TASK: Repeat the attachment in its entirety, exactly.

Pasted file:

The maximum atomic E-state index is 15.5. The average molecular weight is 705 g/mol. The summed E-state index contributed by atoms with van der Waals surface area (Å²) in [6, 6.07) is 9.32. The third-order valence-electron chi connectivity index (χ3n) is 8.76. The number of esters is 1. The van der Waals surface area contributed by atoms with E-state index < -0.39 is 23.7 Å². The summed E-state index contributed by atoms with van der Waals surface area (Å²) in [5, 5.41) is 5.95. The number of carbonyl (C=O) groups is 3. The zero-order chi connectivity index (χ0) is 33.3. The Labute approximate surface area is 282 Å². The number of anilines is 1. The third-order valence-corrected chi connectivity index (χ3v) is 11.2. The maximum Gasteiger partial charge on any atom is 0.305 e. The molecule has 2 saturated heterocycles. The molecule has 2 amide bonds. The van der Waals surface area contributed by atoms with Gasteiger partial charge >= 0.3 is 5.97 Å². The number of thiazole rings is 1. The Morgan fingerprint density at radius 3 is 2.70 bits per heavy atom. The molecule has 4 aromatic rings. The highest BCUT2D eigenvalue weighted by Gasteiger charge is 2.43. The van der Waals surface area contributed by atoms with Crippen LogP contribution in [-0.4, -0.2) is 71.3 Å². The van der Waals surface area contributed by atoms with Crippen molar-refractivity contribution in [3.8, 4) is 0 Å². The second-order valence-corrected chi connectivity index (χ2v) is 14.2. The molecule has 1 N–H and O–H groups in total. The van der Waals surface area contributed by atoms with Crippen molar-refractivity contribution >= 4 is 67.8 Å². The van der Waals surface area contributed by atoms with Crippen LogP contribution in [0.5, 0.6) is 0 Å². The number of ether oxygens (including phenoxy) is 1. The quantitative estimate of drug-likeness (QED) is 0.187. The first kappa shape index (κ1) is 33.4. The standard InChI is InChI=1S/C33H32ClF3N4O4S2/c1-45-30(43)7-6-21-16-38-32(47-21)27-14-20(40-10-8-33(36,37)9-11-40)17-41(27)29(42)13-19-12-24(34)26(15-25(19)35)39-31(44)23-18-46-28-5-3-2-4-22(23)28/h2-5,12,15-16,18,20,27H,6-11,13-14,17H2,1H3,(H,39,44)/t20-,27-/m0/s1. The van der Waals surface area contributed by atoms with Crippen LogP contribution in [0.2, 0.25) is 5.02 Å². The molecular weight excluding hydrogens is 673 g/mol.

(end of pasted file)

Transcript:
The maximum atomic E-state index is 15.5. The average molecular weight is 705 g/mol. The summed E-state index contributed by atoms with van der Waals surface area (Å²) in [6, 6.07) is 9.32. The third-order valence-electron chi connectivity index (χ3n) is 8.76. The number of esters is 1. The van der Waals surface area contributed by atoms with E-state index < -0.39 is 23.7 Å². The summed E-state index contributed by atoms with van der Waals surface area (Å²) in [5, 5.41) is 5.95. The number of carbonyl (C=O) groups is 3. The zero-order chi connectivity index (χ0) is 33.3. The Labute approximate surface area is 282 Å². The number of anilines is 1. The third-order valence-corrected chi connectivity index (χ3v) is 11.2. The maximum Gasteiger partial charge on any atom is 0.305 e. The molecule has 2 saturated heterocycles. The molecule has 2 amide bonds. The van der Waals surface area contributed by atoms with Gasteiger partial charge >= 0.3 is 5.97 Å². The number of thiazole rings is 1. The Morgan fingerprint density at radius 3 is 2.70 bits per heavy atom. The molecule has 4 aromatic rings. The highest BCUT2D eigenvalue weighted by Gasteiger charge is 2.43. The van der Waals surface area contributed by atoms with Crippen LogP contribution in [-0.4, -0.2) is 71.3 Å². The van der Waals surface area contributed by atoms with Crippen molar-refractivity contribution in [3.8, 4) is 0 Å². The second-order valence-corrected chi connectivity index (χ2v) is 14.2. The molecule has 1 N–H and O–H groups in total. The van der Waals surface area contributed by atoms with Crippen molar-refractivity contribution >= 4 is 67.8 Å². The van der Waals surface area contributed by atoms with Crippen LogP contribution in [0.5, 0.6) is 0 Å². The number of ether oxygens (including phenoxy) is 1. The quantitative estimate of drug-likeness (QED) is 0.187. The first kappa shape index (κ1) is 33.4. The standard InChI is InChI=1S/C33H32ClF3N4O4S2/c1-45-30(43)7-6-21-16-38-32(47-21)27-14-20(40-10-8-33(36,37)9-11-40)17-41(27)29(42)13-19-12-24(34)26(15-25(19)35)39-31(44)23-18-46-28-5-3-2-4-22(23)28/h2-5,12,15-16,18,20,27H,6-11,13-14,17H2,1H3,(H,39,44)/t20-,27-/m0/s1. The van der Waals surface area contributed by atoms with Crippen LogP contribution in [0.2, 0.25) is 5.02 Å². The molecular weight excluding hydrogens is 673 g/mol.